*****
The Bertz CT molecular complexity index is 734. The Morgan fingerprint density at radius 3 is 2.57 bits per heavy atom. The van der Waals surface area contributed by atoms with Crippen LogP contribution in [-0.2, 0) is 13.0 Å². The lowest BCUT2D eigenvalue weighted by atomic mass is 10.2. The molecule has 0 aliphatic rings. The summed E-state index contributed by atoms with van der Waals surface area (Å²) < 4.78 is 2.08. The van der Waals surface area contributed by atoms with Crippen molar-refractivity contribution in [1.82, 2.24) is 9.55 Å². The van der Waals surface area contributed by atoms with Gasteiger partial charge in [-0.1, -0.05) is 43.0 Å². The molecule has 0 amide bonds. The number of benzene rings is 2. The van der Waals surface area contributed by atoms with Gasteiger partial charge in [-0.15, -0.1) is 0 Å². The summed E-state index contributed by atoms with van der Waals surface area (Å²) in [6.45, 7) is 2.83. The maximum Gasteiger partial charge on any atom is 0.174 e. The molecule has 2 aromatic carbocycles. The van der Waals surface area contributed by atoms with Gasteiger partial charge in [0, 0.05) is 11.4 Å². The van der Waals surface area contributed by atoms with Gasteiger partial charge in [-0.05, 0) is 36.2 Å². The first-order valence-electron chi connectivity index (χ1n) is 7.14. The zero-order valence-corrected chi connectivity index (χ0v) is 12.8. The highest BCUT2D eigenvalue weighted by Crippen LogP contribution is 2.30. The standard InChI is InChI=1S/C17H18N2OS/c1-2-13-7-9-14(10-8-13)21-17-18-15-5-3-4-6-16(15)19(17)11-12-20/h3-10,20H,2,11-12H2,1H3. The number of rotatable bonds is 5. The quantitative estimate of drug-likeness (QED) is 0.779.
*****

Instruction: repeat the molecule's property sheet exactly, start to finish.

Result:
The Bertz CT molecular complexity index is 734. The Morgan fingerprint density at radius 3 is 2.57 bits per heavy atom. The van der Waals surface area contributed by atoms with Crippen LogP contribution in [-0.2, 0) is 13.0 Å². The lowest BCUT2D eigenvalue weighted by atomic mass is 10.2. The molecule has 0 aliphatic rings. The summed E-state index contributed by atoms with van der Waals surface area (Å²) < 4.78 is 2.08. The van der Waals surface area contributed by atoms with Crippen molar-refractivity contribution in [1.82, 2.24) is 9.55 Å². The van der Waals surface area contributed by atoms with Gasteiger partial charge in [-0.1, -0.05) is 43.0 Å². The molecule has 0 amide bonds. The number of benzene rings is 2. The van der Waals surface area contributed by atoms with Gasteiger partial charge in [-0.15, -0.1) is 0 Å². The summed E-state index contributed by atoms with van der Waals surface area (Å²) in [6.45, 7) is 2.83. The maximum Gasteiger partial charge on any atom is 0.174 e. The molecule has 2 aromatic carbocycles. The van der Waals surface area contributed by atoms with Gasteiger partial charge in [0, 0.05) is 11.4 Å². The van der Waals surface area contributed by atoms with Gasteiger partial charge in [-0.05, 0) is 36.2 Å². The first-order valence-electron chi connectivity index (χ1n) is 7.14. The zero-order valence-corrected chi connectivity index (χ0v) is 12.8. The highest BCUT2D eigenvalue weighted by Crippen LogP contribution is 2.30. The standard InChI is InChI=1S/C17H18N2OS/c1-2-13-7-9-14(10-8-13)21-17-18-15-5-3-4-6-16(15)19(17)11-12-20/h3-10,20H,2,11-12H2,1H3. The number of rotatable bonds is 5. The quantitative estimate of drug-likeness (QED) is 0.779.